The Charities Regulator received an average of 12 concerns per week last year in relation to the over 11,500 Irish charities that it regulates. The majority of concerns are dealt with through engagement with the organisation and without utilising any statutory powers. About one-third of the 642 concerns raised related to governance issues, while one-third related to questions relating to the legitimacy of a specific charity.  Other issues that were raised by members of the public included questions around financial control and transparency and queries in relation to potential private benefit from charity activity. Two statutory investigations were opened into charities during the year, and the Regulator published one inspectors’ report.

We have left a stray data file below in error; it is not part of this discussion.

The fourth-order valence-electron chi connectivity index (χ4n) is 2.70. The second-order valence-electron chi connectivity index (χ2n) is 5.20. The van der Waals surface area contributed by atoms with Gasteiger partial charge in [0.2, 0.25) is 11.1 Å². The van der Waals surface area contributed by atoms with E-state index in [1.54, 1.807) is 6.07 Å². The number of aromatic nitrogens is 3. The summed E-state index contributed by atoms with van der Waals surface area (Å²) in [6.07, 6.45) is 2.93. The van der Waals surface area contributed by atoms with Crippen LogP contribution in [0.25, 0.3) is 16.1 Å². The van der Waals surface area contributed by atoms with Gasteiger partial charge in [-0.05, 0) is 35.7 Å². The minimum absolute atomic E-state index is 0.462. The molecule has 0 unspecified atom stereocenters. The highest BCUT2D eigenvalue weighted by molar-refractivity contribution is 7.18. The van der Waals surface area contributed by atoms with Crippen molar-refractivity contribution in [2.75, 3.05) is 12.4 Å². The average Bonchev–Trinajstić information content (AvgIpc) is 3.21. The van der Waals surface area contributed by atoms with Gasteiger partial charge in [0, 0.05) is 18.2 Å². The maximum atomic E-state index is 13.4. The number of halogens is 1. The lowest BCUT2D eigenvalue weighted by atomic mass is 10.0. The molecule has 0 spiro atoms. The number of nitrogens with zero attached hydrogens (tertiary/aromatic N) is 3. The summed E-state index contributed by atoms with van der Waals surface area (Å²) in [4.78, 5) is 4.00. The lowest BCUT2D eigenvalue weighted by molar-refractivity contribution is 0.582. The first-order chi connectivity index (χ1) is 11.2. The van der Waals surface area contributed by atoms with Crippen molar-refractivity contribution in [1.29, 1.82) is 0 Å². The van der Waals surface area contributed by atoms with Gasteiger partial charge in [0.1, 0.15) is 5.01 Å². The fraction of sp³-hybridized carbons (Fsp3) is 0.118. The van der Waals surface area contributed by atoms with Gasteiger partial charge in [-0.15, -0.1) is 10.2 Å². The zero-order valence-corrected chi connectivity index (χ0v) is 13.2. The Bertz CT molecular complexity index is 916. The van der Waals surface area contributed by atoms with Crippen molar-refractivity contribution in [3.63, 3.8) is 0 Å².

The number of concerns, which are typically raised by members of the public, increased by 13% in 2022. Ms Martin said it was likely that the increase in concerns raised last year was partly related to the re-opening of society post pandemic during 2022. “Not all concerns raised with us relate to registered charities, the vast majority of which work very hard to meet their charitable purpose in compliance with charity law, and to run their charities well in accordance with the standards set out in the Charities Governance Code. However, matters can sometimes arise which lead to concerns regarding a registered charity, and in these cases, it is essential that members of the public know that they can raise concerns with the Regulator.”